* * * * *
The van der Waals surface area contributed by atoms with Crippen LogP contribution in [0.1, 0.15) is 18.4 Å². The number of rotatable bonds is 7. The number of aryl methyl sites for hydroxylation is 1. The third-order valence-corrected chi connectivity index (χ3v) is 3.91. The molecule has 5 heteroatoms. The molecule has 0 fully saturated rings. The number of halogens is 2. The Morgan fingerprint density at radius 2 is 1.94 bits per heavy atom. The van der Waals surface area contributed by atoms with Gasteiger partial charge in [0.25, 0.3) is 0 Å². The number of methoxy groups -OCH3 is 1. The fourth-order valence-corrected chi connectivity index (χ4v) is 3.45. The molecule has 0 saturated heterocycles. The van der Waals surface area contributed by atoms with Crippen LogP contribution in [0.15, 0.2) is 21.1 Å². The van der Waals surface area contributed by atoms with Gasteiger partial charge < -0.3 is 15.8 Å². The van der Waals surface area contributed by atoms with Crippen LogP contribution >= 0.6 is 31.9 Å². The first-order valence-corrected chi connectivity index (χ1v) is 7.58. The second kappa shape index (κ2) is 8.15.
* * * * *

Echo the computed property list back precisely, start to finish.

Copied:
The van der Waals surface area contributed by atoms with Crippen LogP contribution in [0.1, 0.15) is 18.4 Å². The number of rotatable bonds is 7. The number of aryl methyl sites for hydroxylation is 1. The third-order valence-corrected chi connectivity index (χ3v) is 3.91. The molecule has 5 heteroatoms. The molecule has 0 fully saturated rings. The number of halogens is 2. The Morgan fingerprint density at radius 2 is 1.94 bits per heavy atom. The van der Waals surface area contributed by atoms with Gasteiger partial charge in [0.25, 0.3) is 0 Å². The number of methoxy groups -OCH3 is 1. The fourth-order valence-corrected chi connectivity index (χ4v) is 3.45. The molecule has 0 saturated heterocycles. The van der Waals surface area contributed by atoms with Crippen LogP contribution in [0.15, 0.2) is 21.1 Å². The van der Waals surface area contributed by atoms with Gasteiger partial charge < -0.3 is 15.8 Å². The van der Waals surface area contributed by atoms with Crippen LogP contribution >= 0.6 is 31.9 Å². The first-order valence-corrected chi connectivity index (χ1v) is 7.58. The second kappa shape index (κ2) is 8.15.